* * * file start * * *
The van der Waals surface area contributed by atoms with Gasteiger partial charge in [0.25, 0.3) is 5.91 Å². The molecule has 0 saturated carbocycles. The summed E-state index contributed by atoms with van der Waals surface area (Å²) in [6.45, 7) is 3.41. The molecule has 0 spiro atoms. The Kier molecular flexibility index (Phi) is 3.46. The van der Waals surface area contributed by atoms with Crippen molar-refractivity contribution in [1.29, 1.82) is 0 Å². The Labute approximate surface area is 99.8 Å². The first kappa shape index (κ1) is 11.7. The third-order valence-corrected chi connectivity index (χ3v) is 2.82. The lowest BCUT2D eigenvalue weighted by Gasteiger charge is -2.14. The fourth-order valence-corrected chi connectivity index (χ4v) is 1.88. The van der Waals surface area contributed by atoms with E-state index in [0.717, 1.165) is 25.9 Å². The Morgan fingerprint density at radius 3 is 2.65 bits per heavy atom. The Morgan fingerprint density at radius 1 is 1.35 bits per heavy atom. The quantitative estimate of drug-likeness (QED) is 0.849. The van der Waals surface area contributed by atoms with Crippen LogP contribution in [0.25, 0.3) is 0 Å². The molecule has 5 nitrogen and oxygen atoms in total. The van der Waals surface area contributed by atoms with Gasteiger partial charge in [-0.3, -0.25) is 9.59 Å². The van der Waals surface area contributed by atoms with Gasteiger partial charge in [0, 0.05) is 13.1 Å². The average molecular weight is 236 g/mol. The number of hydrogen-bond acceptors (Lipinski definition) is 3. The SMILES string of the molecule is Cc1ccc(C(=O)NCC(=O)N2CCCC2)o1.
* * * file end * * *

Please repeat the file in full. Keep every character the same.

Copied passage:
The van der Waals surface area contributed by atoms with Gasteiger partial charge in [0.25, 0.3) is 5.91 Å². The molecule has 0 saturated carbocycles. The summed E-state index contributed by atoms with van der Waals surface area (Å²) in [6.45, 7) is 3.41. The molecule has 0 spiro atoms. The Kier molecular flexibility index (Phi) is 3.46. The van der Waals surface area contributed by atoms with Crippen molar-refractivity contribution in [1.29, 1.82) is 0 Å². The Labute approximate surface area is 99.8 Å². The first kappa shape index (κ1) is 11.7. The third-order valence-corrected chi connectivity index (χ3v) is 2.82. The lowest BCUT2D eigenvalue weighted by Gasteiger charge is -2.14. The fourth-order valence-corrected chi connectivity index (χ4v) is 1.88. The van der Waals surface area contributed by atoms with E-state index in [0.717, 1.165) is 25.9 Å². The Morgan fingerprint density at radius 3 is 2.65 bits per heavy atom. The Morgan fingerprint density at radius 1 is 1.35 bits per heavy atom. The quantitative estimate of drug-likeness (QED) is 0.849. The van der Waals surface area contributed by atoms with Crippen LogP contribution in [0.25, 0.3) is 0 Å². The molecule has 5 nitrogen and oxygen atoms in total. The van der Waals surface area contributed by atoms with Gasteiger partial charge in [-0.3, -0.25) is 9.59 Å². The van der Waals surface area contributed by atoms with Gasteiger partial charge in [0, 0.05) is 13.1 Å². The average molecular weight is 236 g/mol. The number of hydrogen-bond acceptors (Lipinski definition) is 3. The SMILES string of the molecule is Cc1ccc(C(=O)NCC(=O)N2CCCC2)o1.